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Issue #1907      March 16, 2020

International Working Women’s Day – Sydney

On Sunday 8th March, over twenty members and friends of the Communist Party of Australia gathered in the party national headquarters in Sydney to celebrate International Working Women’s Day. This occasion was marked by an address by Comrade Anna Pha, a subsequent discussion facilitated by Comrade Dorothy and an afternoon tea contributed to by the male party members of the Sydney District. This event was organised by the Sydney District Committee.


Participants heard about the significance of IWD to the socialist movement, the progress made by historical struggles to advance gender equality and increase women’s rights and the need for further struggle. It was noted that International Working Women’s Day has been hijacked and watered down in recent years by representatives of the ruling class; exemplified in the dropping of ‘Working’ from the name of this day in most liberal and mainstream commemorations of International Women’s Day. The problems of a “class-blind” bourgeois liberal obfuscation of this kind were criticised by the Communist Revolutionary Alexandra Kollontai, who was the first woman to be a member of government following the Russian revolution and the first woman to hold the position of Ambassador in a diplomatic posting. She said in her work The Social basis of the Women question that “so long as the bourgeois women and their [proletarian] ‘younger sisters’ are equal in their inequality, the former can, with complete sincerity, make great efforts to defend the general interests of women. But once the barrier is down and the bourgeois women have received access to political activity, the recent defenders of the ‘rights of all women’ become enthusiastic defenders of the privileges of their class, content to leave the younger sisters with no rights at all.”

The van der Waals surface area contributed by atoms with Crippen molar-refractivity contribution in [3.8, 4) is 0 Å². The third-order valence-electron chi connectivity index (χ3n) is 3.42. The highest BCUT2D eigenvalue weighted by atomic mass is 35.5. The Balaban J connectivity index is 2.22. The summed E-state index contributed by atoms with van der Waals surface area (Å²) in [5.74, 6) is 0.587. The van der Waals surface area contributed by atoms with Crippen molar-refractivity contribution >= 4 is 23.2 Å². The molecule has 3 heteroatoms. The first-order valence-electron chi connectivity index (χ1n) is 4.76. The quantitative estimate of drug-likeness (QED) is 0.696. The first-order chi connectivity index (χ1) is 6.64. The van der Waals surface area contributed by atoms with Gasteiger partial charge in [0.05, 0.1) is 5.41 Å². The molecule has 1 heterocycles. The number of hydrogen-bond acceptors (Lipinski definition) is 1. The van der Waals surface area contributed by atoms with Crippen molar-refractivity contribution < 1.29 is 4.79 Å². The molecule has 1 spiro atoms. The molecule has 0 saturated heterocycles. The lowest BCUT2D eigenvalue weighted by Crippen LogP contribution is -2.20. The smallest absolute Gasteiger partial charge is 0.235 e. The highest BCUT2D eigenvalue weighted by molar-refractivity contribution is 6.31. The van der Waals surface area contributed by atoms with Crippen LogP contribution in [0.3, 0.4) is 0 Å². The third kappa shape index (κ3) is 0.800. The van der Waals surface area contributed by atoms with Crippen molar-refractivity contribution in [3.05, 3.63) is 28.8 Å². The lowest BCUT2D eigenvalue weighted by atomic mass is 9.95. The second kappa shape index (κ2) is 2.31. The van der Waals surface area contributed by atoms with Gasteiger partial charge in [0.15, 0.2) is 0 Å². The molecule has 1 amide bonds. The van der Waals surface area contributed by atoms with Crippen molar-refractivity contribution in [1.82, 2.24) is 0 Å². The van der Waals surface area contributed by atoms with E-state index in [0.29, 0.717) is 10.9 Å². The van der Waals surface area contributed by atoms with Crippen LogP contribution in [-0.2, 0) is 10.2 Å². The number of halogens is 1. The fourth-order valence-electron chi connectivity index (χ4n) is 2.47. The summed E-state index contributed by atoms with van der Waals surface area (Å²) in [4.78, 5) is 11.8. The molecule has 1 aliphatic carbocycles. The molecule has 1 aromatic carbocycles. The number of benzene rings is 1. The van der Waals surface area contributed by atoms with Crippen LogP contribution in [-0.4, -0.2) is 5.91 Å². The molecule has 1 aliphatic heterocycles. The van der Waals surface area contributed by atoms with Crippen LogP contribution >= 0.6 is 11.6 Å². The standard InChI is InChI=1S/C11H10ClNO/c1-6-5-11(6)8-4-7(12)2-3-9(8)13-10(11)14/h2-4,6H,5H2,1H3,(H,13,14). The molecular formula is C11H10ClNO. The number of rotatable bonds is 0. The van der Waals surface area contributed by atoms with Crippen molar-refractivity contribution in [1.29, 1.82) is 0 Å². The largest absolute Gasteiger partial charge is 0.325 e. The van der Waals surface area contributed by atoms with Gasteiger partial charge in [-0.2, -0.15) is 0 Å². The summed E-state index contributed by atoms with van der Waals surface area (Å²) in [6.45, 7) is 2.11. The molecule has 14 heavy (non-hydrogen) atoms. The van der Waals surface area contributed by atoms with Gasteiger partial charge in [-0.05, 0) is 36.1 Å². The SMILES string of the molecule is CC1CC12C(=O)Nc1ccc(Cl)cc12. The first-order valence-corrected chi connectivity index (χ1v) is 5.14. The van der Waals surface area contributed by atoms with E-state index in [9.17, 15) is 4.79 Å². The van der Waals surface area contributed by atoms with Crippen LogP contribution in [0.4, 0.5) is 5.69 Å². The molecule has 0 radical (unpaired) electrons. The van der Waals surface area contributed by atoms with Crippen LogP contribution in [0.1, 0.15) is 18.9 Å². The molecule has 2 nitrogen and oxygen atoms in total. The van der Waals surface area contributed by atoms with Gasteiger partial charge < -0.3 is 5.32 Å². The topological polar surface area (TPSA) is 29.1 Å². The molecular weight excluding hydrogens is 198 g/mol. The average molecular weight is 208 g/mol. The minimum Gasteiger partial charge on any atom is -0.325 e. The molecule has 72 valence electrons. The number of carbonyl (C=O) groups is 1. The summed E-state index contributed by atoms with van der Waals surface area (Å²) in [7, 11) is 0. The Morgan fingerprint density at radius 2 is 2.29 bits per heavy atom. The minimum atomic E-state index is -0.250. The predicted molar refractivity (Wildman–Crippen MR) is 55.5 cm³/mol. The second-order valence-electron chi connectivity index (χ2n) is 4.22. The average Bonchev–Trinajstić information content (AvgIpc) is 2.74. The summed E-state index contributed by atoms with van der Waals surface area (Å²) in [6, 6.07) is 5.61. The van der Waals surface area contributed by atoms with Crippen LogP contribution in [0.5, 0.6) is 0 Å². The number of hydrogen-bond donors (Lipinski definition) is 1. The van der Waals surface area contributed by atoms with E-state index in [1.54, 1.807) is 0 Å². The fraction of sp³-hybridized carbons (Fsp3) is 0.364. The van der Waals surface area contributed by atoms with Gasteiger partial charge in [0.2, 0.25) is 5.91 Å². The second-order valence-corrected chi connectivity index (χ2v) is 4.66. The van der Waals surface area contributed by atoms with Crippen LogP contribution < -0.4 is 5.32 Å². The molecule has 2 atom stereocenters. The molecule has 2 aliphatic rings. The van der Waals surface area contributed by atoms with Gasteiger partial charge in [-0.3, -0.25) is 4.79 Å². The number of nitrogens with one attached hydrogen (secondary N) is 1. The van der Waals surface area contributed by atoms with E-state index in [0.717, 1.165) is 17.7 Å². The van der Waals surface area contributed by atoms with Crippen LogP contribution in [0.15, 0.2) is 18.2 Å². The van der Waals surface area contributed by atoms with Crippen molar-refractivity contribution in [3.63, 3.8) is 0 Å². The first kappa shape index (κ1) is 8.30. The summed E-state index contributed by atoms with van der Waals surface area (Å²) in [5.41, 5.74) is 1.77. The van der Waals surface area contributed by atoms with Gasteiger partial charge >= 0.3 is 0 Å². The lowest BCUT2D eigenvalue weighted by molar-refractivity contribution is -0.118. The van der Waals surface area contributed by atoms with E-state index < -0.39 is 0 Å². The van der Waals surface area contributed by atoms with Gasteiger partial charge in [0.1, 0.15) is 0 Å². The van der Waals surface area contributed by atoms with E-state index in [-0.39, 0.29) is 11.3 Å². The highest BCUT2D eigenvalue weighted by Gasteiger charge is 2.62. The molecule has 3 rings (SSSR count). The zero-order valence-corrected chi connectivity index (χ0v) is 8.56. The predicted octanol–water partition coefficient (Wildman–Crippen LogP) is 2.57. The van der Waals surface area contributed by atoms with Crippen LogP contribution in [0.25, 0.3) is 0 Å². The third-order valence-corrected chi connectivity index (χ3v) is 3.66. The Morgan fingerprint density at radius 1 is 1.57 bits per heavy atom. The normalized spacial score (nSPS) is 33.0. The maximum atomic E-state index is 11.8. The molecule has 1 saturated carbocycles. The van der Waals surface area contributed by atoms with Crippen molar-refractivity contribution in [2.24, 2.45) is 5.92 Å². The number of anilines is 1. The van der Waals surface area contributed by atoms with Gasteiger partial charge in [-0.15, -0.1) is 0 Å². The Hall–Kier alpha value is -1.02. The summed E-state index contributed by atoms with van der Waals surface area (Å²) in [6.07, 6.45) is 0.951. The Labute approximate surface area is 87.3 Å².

Simultaneously it was noted that there is a long way to go in achieving full equality. Resolutely eliminating the scourge of domestic violence from society is a crucial area for further work. As was previously reported in The Workers’ Weekly Guardian by Anna Pha, “one woman dies every week at the hands of her partner or former partner. This is not acceptable. One death is too many. The recent tragic death of Hannah Clarke and her three young children by her estranged partner brought home the failure of governments to take the need for preventative measures seriously.” In this context the cutbacks by governments to women’s refuges and other support services, and the collusion with religious conservatives to subvert the family court and increase economic inequality are criminal and sexist attacks on the working class and particularly women workers.


International Working Women’s day was first initiated by the Socialist movement in 1910 by notable socialists including Clara Zetkin, and later rose to great prominence during the February Revolution that led to the collapse of the Russian empire and opened the way towards the socialist revolution that led to the establishment of the first socialist country, the Soviet Union. International Working Women’s Day was celebrated throughout the socialist countries and is still celebrated by the International Communist Movement. It will continue to be celebrated by the workers of the world for a long time to come.

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